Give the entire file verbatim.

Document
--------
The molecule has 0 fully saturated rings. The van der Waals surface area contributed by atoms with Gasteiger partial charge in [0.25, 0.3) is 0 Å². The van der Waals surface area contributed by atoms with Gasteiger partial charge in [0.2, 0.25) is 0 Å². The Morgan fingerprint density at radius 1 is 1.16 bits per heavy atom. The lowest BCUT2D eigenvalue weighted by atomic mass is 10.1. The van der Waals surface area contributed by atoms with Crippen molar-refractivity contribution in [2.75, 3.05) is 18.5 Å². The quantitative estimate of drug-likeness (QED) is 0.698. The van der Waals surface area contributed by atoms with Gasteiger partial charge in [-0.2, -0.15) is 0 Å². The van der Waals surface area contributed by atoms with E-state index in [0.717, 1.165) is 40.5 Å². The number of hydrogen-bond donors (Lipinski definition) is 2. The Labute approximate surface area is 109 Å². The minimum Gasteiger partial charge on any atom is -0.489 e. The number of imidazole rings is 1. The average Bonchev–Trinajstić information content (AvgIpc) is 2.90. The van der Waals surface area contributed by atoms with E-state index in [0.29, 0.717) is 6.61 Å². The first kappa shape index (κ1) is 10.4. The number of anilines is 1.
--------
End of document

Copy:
The molecule has 0 fully saturated rings. The van der Waals surface area contributed by atoms with Gasteiger partial charge in [0.25, 0.3) is 0 Å². The van der Waals surface area contributed by atoms with Gasteiger partial charge in [0.2, 0.25) is 0 Å². The Morgan fingerprint density at radius 1 is 1.16 bits per heavy atom. The lowest BCUT2D eigenvalue weighted by atomic mass is 10.1. The van der Waals surface area contributed by atoms with Crippen molar-refractivity contribution in [2.75, 3.05) is 18.5 Å². The quantitative estimate of drug-likeness (QED) is 0.698. The van der Waals surface area contributed by atoms with Gasteiger partial charge in [-0.2, -0.15) is 0 Å². The van der Waals surface area contributed by atoms with E-state index in [0.717, 1.165) is 40.5 Å². The number of hydrogen-bond donors (Lipinski definition) is 2. The Labute approximate surface area is 109 Å². The minimum Gasteiger partial charge on any atom is -0.489 e. The number of imidazole rings is 1. The average Bonchev–Trinajstić information content (AvgIpc) is 2.90. The van der Waals surface area contributed by atoms with E-state index in [0.29, 0.717) is 6.61 Å². The first kappa shape index (κ1) is 10.4. The number of anilines is 1.